Welcome back to Eerie Ohio, where I find bits of Ohio history that are…intriguing. Today we’re going to talk about one institution in two separate locations, both of which are now long gone, but not forgotten. Today we’re going to talk about the Lunatic Asylum of Ohio.
Ohio has a long history of being at the forefront of psychiatric medicine. The Lunatic Asylum of Ohio was one of the first of its kind in the nation. Proposed in March of 1835 and approved to start building in 1838, the original building was meant to help house the mentally disturbed, who were until then mostly kept in either hospitals or, too often, in jails. More than that, however, the Lunatic Asylum of Ohio was a place for healing…whether the patients wanted to be healed (or needed to be healed) or not.
The original building was constructed east of the State House, somewhere near the Thurber House, and it was a large facility on thirty acres of land. It opened its doors in 1838, its first patient admitted in November of that year. The first director of the facility was Dr. William Awl. A pioneer of psychological medicine, Dr. Awl fully believed in curing the mentally ill instead of just locking them up. This sounds like quite an altruistic goal, but in 1843, Dr. Awl made the claim that 100% of his patients had been cured. A 100% cure rate, for any disease, let alone mental illness, would be absolutely amazing even today. Perhaps he hand picked patients that were easily diagnosed and cured? Not at all; Dr. Awl said (and proved) he could take the most dangerous patients and cure them.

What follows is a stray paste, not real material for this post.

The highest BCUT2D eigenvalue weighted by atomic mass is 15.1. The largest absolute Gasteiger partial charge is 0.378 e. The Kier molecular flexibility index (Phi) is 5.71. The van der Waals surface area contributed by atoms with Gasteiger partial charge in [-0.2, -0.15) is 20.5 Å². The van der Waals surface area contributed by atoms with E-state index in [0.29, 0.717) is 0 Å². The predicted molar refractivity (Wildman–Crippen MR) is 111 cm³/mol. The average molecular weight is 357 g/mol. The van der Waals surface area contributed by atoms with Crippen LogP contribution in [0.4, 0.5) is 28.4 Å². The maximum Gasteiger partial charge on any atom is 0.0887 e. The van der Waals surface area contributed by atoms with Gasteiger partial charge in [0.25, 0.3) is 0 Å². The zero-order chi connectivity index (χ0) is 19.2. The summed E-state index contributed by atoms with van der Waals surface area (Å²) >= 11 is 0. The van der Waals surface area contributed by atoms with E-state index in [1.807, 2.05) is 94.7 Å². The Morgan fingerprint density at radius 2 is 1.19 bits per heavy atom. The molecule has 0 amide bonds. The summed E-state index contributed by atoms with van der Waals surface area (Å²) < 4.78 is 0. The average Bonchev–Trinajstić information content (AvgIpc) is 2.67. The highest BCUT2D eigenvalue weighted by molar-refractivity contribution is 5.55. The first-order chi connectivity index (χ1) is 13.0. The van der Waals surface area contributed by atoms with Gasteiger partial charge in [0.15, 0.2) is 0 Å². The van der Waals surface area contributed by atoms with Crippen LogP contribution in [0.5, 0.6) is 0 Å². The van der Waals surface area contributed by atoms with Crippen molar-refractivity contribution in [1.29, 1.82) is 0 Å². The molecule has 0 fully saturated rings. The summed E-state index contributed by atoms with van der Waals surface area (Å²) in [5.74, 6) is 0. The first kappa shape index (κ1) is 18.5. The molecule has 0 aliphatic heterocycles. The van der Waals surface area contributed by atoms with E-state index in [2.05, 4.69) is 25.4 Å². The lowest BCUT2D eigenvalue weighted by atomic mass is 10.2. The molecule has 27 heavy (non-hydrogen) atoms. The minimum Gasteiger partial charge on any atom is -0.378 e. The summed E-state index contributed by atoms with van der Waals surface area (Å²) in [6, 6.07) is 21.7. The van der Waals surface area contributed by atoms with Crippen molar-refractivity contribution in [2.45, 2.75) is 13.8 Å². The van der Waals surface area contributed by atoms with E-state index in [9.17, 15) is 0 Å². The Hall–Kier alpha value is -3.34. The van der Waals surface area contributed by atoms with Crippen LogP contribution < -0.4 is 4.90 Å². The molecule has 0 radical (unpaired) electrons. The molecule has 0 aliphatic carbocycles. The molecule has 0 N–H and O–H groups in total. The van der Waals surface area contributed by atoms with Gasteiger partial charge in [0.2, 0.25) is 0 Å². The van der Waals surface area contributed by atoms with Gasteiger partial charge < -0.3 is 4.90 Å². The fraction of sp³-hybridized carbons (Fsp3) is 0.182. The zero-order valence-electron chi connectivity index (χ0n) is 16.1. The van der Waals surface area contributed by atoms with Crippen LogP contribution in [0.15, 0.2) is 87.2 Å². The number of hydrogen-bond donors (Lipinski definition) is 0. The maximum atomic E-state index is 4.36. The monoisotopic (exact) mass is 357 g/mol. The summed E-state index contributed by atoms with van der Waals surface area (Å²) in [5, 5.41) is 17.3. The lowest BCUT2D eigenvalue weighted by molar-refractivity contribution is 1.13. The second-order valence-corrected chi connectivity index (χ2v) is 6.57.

Can you guess his cure of choice?
Not all of Dr. Awl’s patients were “cured” in the same way; many ended up in unmarked graves around the property. These graves were meant to be temporary until family members could collect the vict…er…patients and have them interred in family cemeteries. Most never came to collect, as they were perfectly happy with the patients being out of their lives. As a note to you, readers, please remember that they were burying people at this site; this will be important later.
Dr. Awl served as director of the facility for twelve years, from its opening in 1838 until 1850. The facility could hold, at peak capacity, about 300 inmates. Imagine how many he “cured”. In fact, his critics also wondered just how he managed such a feat, and took to calling him “Dr. Cure-Awl” because of it.
The facility, sometimes called the “Columbus Hospital” or the “Ohio Lunatic Asylum” was considered a complete success despite Dr. Awl’s detractors. In 1852, Dr. Awl’s successor, Dr. Samuel Smith, successfully lobbied the state legislature to build two more facilities, as he was out of room to handle more patients. The state agreed and was originally going to build asylums in Cincinnati and Canton, but because of some political wrangling, the facilities were built in Cleveland and Dayton instead. This trend of building additional asylums would continue for the next thirty years or so, culminating in the infamous Athens Lunatic Asylum, or “the Ridges” as they are known.